• Having to work during naps, or once they’ve gone to bed can be very challenging. Especially if they refuse to nap, or fight bedtime. Potential for burn out.
  • Not having time for yourself
  • Loneliness. It can be easy to fall into the trap of not going out and meeting people. I found the Mush and Peanut apps really good for getting out and meeting other mums.

Other options

What are the childcare funding options for freelancers?


Tax Free Childcare

While the employed have been able to benefit from childcare vouchers for a while, if their employer does them, the self-employed haven’t been able to use them unless they had their own company. Now thought, they’ve introduced a Tax Free Childcare scheme that us freelancers can use too. Here’s what HMRC says:

Parents will be able to open a new childcare account. For every £8 a parent pays into their childcare account, the government will pay in an extra £2. Parents can get up to £2000 government support per child per year towards their childcare costs – that’s up to £500 every 3 months. If they have a disabled child, they can receive up to £4000 per child – a total of £1000 every 3 months. They can then use this money to pay their childcare provider.

You’re eligible if:

Your child:

  • is under 12, or 17 if they’re registered as having a disability
  • usually lives with you

You (and your partner, if you have one):

  • are 16 or over
  • live or work in the UK
  • are employed or self-employed
  • are over 21 and earn on average at least £120 a week, unless in your first year of self-employment. Different rates apply if you’re under 21 or an apprentice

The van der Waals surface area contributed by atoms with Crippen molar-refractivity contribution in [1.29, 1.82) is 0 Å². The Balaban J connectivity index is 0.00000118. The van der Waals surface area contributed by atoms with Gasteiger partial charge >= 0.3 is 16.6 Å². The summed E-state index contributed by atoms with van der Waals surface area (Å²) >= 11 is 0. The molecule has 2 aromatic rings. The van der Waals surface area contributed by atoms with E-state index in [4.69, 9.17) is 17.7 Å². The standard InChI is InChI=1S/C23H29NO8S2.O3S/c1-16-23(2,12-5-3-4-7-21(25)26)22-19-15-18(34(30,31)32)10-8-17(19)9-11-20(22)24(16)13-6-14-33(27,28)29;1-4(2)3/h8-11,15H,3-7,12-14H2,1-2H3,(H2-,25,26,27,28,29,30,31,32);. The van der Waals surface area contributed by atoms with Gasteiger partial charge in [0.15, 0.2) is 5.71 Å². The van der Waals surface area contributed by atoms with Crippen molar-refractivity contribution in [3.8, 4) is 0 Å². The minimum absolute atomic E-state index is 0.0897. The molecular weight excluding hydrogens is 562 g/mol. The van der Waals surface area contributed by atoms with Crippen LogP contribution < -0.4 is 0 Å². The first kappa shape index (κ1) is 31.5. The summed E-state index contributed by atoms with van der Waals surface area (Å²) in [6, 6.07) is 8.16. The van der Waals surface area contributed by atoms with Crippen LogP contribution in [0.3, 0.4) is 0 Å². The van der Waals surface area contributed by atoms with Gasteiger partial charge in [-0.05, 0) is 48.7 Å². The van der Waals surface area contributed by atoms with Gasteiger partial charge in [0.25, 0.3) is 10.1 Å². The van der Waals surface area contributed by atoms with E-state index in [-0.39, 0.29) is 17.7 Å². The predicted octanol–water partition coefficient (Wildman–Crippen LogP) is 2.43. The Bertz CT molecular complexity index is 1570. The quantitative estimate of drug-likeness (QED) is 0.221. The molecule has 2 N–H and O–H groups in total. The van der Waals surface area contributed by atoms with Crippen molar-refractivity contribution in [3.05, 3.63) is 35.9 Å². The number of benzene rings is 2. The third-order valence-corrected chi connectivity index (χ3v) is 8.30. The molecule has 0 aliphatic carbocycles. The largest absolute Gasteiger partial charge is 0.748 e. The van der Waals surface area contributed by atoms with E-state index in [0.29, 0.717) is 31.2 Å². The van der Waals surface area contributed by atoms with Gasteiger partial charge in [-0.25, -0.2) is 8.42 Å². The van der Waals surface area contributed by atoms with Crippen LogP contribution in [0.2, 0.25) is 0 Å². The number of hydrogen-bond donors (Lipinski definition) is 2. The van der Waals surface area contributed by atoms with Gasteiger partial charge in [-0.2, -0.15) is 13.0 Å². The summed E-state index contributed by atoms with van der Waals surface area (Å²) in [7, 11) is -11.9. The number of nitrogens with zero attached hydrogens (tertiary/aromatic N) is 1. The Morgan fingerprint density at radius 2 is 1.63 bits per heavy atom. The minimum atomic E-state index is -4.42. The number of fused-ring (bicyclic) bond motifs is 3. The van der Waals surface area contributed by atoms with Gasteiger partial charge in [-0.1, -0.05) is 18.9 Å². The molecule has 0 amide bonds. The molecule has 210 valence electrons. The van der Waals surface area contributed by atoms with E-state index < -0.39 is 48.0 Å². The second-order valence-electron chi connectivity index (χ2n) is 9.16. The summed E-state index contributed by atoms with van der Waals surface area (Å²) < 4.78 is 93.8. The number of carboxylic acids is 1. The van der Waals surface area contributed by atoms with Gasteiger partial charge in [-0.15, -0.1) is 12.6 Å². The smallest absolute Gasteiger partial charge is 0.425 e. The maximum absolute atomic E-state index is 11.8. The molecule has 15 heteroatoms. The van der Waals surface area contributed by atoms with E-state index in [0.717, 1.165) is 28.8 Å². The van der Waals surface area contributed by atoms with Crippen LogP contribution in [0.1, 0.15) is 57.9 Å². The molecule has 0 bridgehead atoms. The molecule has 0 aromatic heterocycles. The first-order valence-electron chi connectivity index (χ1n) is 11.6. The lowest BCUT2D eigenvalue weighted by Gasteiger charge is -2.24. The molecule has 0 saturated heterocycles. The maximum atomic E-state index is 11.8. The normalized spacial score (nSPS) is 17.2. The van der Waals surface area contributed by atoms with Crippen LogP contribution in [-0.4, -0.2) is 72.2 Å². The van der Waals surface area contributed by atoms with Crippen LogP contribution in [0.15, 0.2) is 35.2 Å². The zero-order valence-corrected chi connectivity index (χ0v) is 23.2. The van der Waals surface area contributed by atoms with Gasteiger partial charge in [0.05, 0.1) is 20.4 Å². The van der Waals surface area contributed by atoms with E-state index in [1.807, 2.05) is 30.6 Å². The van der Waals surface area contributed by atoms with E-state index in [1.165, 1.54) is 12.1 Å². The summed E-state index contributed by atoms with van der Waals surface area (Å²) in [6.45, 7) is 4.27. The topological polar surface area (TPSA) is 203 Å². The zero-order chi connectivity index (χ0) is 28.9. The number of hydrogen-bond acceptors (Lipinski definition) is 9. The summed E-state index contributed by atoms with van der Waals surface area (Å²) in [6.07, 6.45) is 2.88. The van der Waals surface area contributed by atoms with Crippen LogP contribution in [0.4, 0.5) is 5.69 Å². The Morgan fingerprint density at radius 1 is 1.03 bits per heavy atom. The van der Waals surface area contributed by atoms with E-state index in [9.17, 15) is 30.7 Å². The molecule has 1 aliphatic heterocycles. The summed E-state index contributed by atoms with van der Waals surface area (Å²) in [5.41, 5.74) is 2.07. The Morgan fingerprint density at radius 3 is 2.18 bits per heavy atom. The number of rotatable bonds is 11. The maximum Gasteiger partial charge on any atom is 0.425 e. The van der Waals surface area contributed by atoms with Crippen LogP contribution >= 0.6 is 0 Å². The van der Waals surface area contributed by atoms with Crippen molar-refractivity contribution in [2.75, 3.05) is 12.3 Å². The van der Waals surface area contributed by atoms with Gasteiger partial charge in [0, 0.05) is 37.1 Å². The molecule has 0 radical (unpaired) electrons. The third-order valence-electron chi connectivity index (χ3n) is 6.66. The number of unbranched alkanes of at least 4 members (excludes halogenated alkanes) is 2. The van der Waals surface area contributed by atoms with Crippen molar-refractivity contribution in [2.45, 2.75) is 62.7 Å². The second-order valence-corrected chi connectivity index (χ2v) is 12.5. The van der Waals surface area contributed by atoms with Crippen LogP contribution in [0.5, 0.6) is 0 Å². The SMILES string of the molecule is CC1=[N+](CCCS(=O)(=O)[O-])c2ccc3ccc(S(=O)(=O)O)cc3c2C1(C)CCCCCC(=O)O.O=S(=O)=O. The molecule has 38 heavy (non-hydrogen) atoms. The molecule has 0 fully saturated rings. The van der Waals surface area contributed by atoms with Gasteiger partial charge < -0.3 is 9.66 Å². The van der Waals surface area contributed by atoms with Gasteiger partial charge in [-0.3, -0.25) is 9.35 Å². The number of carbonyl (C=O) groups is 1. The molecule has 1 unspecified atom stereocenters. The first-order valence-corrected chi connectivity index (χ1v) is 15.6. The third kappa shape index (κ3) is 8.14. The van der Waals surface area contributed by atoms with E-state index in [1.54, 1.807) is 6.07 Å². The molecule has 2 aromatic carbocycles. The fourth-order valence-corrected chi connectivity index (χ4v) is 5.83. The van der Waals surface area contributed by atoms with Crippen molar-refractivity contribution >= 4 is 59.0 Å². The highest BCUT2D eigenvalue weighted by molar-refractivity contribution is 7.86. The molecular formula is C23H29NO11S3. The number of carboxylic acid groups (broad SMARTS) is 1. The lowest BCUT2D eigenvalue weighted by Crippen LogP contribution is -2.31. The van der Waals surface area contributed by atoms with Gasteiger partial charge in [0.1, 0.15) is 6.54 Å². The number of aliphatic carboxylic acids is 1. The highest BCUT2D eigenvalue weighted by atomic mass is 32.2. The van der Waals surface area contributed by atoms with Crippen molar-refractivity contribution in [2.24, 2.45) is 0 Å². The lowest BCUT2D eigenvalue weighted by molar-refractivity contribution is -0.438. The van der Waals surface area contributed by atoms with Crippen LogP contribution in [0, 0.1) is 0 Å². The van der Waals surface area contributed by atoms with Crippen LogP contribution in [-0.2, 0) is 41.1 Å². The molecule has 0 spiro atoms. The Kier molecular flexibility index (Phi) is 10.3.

• earn less than £100,000 a year each
  • don’t get other support with your childcare, including from a childcare voucher or salary sacrifice scheme

You may also be eligible if you have a partner and one of you gets any of the following benefits:

  • Carers Allowance
  • Employment and Support Allowance
  • Incapacity Benefit
  • Severe Disablement Benefit



30 Free Hours

Once your child hits the term after their 3rd birthday, they can apply for 30 free hours of childcare. It’s not quite as straightforward as it sounds though. Many childcare providers will only let you use the hours in certain times brackets or if you’re booked in for certain times, so it’s not just a case of putting them in for three free days. If you’re already using childcare though, it should save you some money.

Additionally, you can use them alongside:

Tax credits
Universal Credit
Childcare vouchers or salary sacrifice schemes
Childcare grants and bursaries

To be eligible, you need to tick the same boxes as you do for Tax Free Childcare.

To apply for either of these, you need to sign up through the Childcare Support website. 



There’s no one size fits all approach for childcare when you’re freelance. Personally I went for a nursery because I felt it was a better fit for my busy little boy, but I know lots of freelancers have had brilliant experiences with childminders. The key is to explore all your options. Don’t be afraid to visit a few different places.

What are your experiences of childcare as a freelancer?